Peppermint oil is derived from the peppermint plant -- a cross between water mint and spearmint -- that thrives in Europe and North America.
Peppermint oil is commonly used as flavoring in foods and beverages and as a fragrance in soaps and cosmetics. Peppermint oil also is used for a variety of health conditions and can be taken orally in dietary supplements or topically as a skin cream or ointment.
Some evidence suggests that peppermint oil may help relieve symptoms of irritable bowel syndrome...
"These programs really work," says Scott L. Parkin, vice president of communications for the National Council on Aging. "They help millions of people get medications that they couldn't otherwise afford."
To make these programs work for you, WebMD turned to some experts for advice.
Pharmaceutical Assistance Programs
Drug companies offer some of the best pharmaceutical assistance programs (PAPs), giving away medicine for free -- or at significant discounts -- to those that are eligible.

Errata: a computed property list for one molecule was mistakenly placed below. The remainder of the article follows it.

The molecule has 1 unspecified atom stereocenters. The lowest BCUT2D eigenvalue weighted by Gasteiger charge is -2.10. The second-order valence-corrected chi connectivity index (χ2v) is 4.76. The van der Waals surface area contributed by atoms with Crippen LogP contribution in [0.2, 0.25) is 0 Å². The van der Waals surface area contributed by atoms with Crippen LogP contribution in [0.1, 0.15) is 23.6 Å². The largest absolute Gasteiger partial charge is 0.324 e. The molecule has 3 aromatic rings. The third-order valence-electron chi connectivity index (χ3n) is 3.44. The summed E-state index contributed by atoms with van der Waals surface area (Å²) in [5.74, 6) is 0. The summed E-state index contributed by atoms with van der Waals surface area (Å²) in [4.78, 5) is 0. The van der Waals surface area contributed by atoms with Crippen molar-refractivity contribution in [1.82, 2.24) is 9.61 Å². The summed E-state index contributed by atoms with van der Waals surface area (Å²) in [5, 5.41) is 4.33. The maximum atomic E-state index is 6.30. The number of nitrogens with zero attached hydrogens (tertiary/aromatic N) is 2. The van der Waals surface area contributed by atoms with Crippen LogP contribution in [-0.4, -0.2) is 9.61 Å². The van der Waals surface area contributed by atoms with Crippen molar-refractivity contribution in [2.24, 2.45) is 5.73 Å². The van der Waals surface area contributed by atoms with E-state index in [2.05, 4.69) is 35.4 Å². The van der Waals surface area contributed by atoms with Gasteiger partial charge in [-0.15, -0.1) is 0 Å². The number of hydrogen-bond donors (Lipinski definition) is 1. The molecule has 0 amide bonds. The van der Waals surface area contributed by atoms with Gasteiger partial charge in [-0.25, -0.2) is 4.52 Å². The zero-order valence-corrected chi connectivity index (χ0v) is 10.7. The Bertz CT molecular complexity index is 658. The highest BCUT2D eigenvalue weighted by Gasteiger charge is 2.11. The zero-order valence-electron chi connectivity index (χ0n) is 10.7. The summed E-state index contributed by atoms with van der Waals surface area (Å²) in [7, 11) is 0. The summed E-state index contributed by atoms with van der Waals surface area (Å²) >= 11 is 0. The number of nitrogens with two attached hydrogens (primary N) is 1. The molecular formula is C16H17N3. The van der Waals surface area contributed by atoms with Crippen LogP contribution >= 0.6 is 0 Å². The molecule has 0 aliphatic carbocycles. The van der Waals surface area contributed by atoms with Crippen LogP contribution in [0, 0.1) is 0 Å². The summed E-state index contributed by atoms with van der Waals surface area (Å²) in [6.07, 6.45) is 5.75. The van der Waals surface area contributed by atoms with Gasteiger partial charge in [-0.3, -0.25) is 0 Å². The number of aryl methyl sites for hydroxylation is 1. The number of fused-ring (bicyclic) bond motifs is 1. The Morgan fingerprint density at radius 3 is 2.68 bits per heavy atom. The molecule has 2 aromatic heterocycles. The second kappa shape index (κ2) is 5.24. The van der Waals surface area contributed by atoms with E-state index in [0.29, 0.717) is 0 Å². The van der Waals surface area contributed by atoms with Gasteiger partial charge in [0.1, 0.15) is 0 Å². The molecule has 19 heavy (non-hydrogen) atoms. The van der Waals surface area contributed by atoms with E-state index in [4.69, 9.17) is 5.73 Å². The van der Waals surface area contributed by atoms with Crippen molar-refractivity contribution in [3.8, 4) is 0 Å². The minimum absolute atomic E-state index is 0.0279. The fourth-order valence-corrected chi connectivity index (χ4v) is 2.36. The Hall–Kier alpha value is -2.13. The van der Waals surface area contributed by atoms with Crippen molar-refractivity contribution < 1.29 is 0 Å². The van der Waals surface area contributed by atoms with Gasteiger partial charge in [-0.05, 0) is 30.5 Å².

"These programs have been wonderful," says Maria Hardin, vice president of patient services at the National Organization for Rare Diseases (NORD) in Danbury, Conn. "It's now the norm that when a new drug gets approved, the company will create a program to give it away to some people who can't afford it."
Of course, not everyone is eligible. For example, some pharmaceutical companies set income caps and "the paperwork for different programs varies quite a bit," says Rich Sagall, president and co-founder of NeedyMeds, a nonprofit that provides information about financial assistance for drugs.
Sagall also warns that some health care providers may be slow in filling out the forms and "some people say that their doctors will charge them $15 for paperwork."
If that happens to you, Sagall recommends talking honestly with your doctor about your financial situation.
"If that doesn't work, I do know of some patients who have dropped their old doctor to find a new one who would not charge," he says.
Sagall points out that none of these pharmaceutical assistance programs are good for people in an emergency.
"These programs won't work in an acute situation," he says. "If you need a drug tomorrow, you're not going to get it from a PAP."
Free Prescription Drugs: Where's the Catch?
Of course, cynics might wonder why pharmaceutical companies may give away their costly drugs for free.